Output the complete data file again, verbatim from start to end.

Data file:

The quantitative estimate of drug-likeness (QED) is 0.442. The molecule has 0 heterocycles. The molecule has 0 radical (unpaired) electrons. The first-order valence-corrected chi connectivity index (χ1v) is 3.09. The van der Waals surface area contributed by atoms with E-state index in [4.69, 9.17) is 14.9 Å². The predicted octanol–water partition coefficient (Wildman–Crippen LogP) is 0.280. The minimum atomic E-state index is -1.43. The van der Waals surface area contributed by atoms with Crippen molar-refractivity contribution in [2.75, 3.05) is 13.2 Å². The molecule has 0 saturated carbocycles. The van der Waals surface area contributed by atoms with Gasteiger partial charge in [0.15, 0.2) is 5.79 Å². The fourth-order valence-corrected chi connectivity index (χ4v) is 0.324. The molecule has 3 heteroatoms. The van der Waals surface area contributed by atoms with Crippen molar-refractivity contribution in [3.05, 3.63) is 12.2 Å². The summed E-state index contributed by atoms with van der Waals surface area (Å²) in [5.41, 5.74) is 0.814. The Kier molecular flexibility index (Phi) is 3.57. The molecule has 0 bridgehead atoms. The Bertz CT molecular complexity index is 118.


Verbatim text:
The quantitative estimate of drug-likeness (QED) is 0.442. The molecule has 0 heterocycles. The molecule has 0 radical (unpaired) electrons. The first-order valence-corrected chi connectivity index (χ1v) is 3.09. The van der Waals surface area contributed by atoms with E-state index in [4.69, 9.17) is 14.9 Å². The predicted octanol–water partition coefficient (Wildman–Crippen LogP) is 0.280. The minimum atomic E-state index is -1.43. The van der Waals surface area contributed by atoms with Crippen molar-refractivity contribution in [2.75, 3.05) is 13.2 Å². The molecule has 0 saturated carbocycles. The van der Waals surface area contributed by atoms with Gasteiger partial charge in [0.15, 0.2) is 5.79 Å². The fourth-order valence-corrected chi connectivity index (χ4v) is 0.324. The molecule has 3 heteroatoms. The van der Waals surface area contributed by atoms with Crippen molar-refractivity contribution in [3.05, 3.63) is 12.2 Å². The summed E-state index contributed by atoms with van der Waals surface area (Å²) in [5.41, 5.74) is 0.814. The Kier molecular flexibility index (Phi) is 3.57. The molecule has 0 bridgehead atoms. The Bertz CT molecular complexity index is 118.